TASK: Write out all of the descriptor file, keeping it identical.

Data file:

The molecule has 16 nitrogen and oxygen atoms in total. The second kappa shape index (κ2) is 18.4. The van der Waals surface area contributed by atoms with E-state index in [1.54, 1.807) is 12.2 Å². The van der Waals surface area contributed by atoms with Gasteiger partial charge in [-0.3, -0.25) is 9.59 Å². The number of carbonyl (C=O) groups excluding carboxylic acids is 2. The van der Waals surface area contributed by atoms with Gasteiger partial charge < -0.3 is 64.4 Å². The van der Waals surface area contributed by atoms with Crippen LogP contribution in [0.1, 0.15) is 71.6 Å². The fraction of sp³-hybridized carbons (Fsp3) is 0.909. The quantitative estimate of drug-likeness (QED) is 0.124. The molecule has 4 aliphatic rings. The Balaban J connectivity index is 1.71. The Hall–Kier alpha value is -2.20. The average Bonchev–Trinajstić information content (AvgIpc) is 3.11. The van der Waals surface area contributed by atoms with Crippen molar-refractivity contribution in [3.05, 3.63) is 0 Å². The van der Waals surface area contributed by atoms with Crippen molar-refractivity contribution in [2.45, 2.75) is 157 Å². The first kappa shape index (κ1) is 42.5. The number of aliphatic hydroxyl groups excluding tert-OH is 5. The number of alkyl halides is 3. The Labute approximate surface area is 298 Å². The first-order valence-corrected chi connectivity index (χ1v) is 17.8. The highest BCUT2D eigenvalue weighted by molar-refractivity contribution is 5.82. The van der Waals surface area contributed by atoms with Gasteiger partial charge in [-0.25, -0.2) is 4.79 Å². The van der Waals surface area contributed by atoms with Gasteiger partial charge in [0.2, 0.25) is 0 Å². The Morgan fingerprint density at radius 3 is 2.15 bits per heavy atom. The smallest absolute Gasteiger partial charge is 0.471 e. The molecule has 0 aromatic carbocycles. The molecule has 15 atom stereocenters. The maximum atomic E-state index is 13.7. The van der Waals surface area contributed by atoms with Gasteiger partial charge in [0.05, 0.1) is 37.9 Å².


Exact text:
The molecule has 16 nitrogen and oxygen atoms in total. The second kappa shape index (κ2) is 18.4. The van der Waals surface area contributed by atoms with E-state index in [1.54, 1.807) is 12.2 Å². The van der Waals surface area contributed by atoms with Gasteiger partial charge in [-0.3, -0.25) is 9.59 Å². The number of carbonyl (C=O) groups excluding carboxylic acids is 2. The van der Waals surface area contributed by atoms with Gasteiger partial charge < -0.3 is 64.4 Å². The van der Waals surface area contributed by atoms with Crippen LogP contribution in [0.1, 0.15) is 71.6 Å². The fraction of sp³-hybridized carbons (Fsp3) is 0.909. The quantitative estimate of drug-likeness (QED) is 0.124. The molecule has 4 aliphatic rings. The Balaban J connectivity index is 1.71. The Hall–Kier alpha value is -2.20. The average Bonchev–Trinajstić information content (AvgIpc) is 3.11. The van der Waals surface area contributed by atoms with Crippen molar-refractivity contribution in [3.05, 3.63) is 0 Å². The van der Waals surface area contributed by atoms with Crippen molar-refractivity contribution in [2.45, 2.75) is 157 Å². The first kappa shape index (κ1) is 42.5. The number of aliphatic hydroxyl groups excluding tert-OH is 5. The number of alkyl halides is 3. The Labute approximate surface area is 298 Å². The first-order valence-corrected chi connectivity index (χ1v) is 17.8. The highest BCUT2D eigenvalue weighted by molar-refractivity contribution is 5.82. The van der Waals surface area contributed by atoms with Gasteiger partial charge in [-0.25, -0.2) is 4.79 Å². The van der Waals surface area contributed by atoms with Gasteiger partial charge in [0.2, 0.25) is 0 Å². The Morgan fingerprint density at radius 3 is 2.15 bits per heavy atom. The smallest absolute Gasteiger partial charge is 0.471 e. The molecule has 0 aromatic carbocycles. The molecule has 15 atom stereocenters. The maximum atomic E-state index is 13.7. The van der Waals surface area contributed by atoms with Gasteiger partial charge in [0.05, 0.1) is 37.9 Å².